How many times do you check your Twitter, Instagram, and Facebook in a day? I check most of these accounts at least five times a day (if not more).
What do you see there? I see picture after picture of high school friends “absolutely loving” their respective colleges or having the “time of their life” in exotic places for vacation. I see friends at Ohio State tweeting about their amazing sorority sisters, or sharing great experiences and opportunities afforded to them.
Do you know what I don’t see? Struggles–the tough days, the inescapable stress, homesickness, the feeling of not belonging or not having true friends. Why do we only go to social media with the good stuff? We paint an unrealistic picture of our lives and we only see the unrealistic picture of others’ lives. No one’s life is as perfect as they make it appear on social media.
In May, an ESPNW article profiled University of Pennsylvania student, Madison Holleran, who committed suicide. The article talked about how her life looked perfect if you viewed her social media accounts; she was a varsity athlete at an Ivy League university with many friends and a supportive family. What it did not show was that she was battling depression and was extremely unhappy. She felt like she was the only one struggling with the transition to college and she did not want to show weakness, so she did not admit how hard of a time she was having.
Her friends were struggling, too. They just tried to hide it through Instagram filters and “everything is great” tweets. They have recently started an initiative to show their bad days as well as the good and share their positive and negative emotions in their captions on social media. They share these pictures and thoughts with the hash tag #LifeUnfiltered.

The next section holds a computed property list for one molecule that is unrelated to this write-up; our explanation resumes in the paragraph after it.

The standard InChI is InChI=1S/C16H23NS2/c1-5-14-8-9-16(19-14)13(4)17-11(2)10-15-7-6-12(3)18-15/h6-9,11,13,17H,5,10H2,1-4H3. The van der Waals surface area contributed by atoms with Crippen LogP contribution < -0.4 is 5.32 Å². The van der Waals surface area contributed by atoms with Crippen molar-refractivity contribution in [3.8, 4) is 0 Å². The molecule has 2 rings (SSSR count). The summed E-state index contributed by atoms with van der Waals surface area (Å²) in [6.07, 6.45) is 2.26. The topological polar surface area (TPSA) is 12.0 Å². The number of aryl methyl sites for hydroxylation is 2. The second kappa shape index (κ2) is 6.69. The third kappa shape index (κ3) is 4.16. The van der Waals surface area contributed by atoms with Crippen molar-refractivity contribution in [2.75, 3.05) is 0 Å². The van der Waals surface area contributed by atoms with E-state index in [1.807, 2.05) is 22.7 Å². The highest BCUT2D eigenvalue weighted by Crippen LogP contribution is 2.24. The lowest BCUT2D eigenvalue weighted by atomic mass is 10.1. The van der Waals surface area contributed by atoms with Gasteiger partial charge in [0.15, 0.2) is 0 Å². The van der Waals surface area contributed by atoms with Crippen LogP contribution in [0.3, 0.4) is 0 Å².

One of my favorite lines from the article is, “It’s OK to not be OK. It’s OK to show people you’re not OK.” This is something I still struggle to accept to this day. This quote comforts me in knowing that I am not the only one who is struggling. If only more people would open up and say, “I am not OK,” we would realize that we are not alone in our struggles.
Throughout this blog my fellow Peer Leaders and I have shared with you examples of things we have posted with the original captions and then we rewrote the captions to show how we were actually feeling or struggles that we were facing at that point in time. It is our own take on #LifeUnfiltered. I hope you all know that you are not alone in how you are feeling and that you may consider also participating in this initiative, posting your own photos using the hash tag #LifeUnfiltered.
If you are struggling with mental illness, please do not hesitate to get help and support from the university. Learn more about Counseling and Consultation Service through their website.